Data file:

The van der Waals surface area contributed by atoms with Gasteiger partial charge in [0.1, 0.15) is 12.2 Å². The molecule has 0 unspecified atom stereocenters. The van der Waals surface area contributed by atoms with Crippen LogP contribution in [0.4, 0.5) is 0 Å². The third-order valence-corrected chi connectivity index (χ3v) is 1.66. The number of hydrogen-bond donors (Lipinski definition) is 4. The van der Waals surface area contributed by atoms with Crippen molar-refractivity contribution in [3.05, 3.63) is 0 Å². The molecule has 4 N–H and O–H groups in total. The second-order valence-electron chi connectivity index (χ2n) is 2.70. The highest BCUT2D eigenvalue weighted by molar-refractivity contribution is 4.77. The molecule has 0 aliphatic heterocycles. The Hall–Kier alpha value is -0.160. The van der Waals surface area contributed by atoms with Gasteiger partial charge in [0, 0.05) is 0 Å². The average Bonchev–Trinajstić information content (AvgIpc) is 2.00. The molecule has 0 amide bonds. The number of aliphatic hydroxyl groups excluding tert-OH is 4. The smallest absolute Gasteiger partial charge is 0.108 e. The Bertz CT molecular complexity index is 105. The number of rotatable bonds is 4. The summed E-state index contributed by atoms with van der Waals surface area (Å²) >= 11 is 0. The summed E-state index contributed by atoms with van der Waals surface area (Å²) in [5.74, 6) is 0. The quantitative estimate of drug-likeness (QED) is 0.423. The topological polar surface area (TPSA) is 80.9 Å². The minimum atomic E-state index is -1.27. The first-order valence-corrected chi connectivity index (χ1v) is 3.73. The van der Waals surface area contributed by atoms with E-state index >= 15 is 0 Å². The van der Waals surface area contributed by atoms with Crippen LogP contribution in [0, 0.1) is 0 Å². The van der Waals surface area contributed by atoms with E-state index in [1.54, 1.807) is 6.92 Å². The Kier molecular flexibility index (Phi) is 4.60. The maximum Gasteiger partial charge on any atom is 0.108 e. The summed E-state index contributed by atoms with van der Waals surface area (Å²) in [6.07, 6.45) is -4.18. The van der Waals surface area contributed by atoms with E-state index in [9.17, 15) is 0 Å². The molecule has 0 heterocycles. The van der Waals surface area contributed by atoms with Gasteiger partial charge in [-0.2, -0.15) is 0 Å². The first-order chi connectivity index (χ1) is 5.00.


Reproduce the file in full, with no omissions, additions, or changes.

The van der Waals surface area contributed by atoms with Gasteiger partial charge in [0.1, 0.15) is 12.2 Å². The molecule has 0 unspecified atom stereocenters. The van der Waals surface area contributed by atoms with Crippen LogP contribution in [0.4, 0.5) is 0 Å². The third-order valence-corrected chi connectivity index (χ3v) is 1.66. The number of hydrogen-bond donors (Lipinski definition) is 4. The van der Waals surface area contributed by atoms with Crippen molar-refractivity contribution in [3.05, 3.63) is 0 Å². The molecule has 4 N–H and O–H groups in total. The second-order valence-electron chi connectivity index (χ2n) is 2.70. The highest BCUT2D eigenvalue weighted by molar-refractivity contribution is 4.77. The molecule has 0 aliphatic heterocycles. The Hall–Kier alpha value is -0.160. The van der Waals surface area contributed by atoms with Gasteiger partial charge in [0, 0.05) is 0 Å². The average Bonchev–Trinajstić information content (AvgIpc) is 2.00. The molecule has 0 amide bonds. The number of aliphatic hydroxyl groups excluding tert-OH is 4. The smallest absolute Gasteiger partial charge is 0.108 e. The Bertz CT molecular complexity index is 105. The number of rotatable bonds is 4. The summed E-state index contributed by atoms with van der Waals surface area (Å²) >= 11 is 0. The summed E-state index contributed by atoms with van der Waals surface area (Å²) in [5.74, 6) is 0. The quantitative estimate of drug-likeness (QED) is 0.423. The topological polar surface area (TPSA) is 80.9 Å². The minimum atomic E-state index is -1.27. The first-order valence-corrected chi connectivity index (χ1v) is 3.73. The van der Waals surface area contributed by atoms with E-state index >= 15 is 0 Å². The van der Waals surface area contributed by atoms with Crippen LogP contribution in [0, 0.1) is 0 Å². The van der Waals surface area contributed by atoms with E-state index in [1.54, 1.807) is 6.92 Å². The Kier molecular flexibility index (Phi) is 4.60. The maximum Gasteiger partial charge on any atom is 0.108 e. The summed E-state index contributed by atoms with van der Waals surface area (Å²) in [6.07, 6.45) is -4.18. The van der Waals surface area contributed by atoms with E-state index in [9.17, 15) is 0 Å². The molecule has 0 heterocycles. The van der Waals surface area contributed by atoms with Gasteiger partial charge in [-0.2, -0.15) is 0 Å². The first-order chi connectivity index (χ1) is 5.00.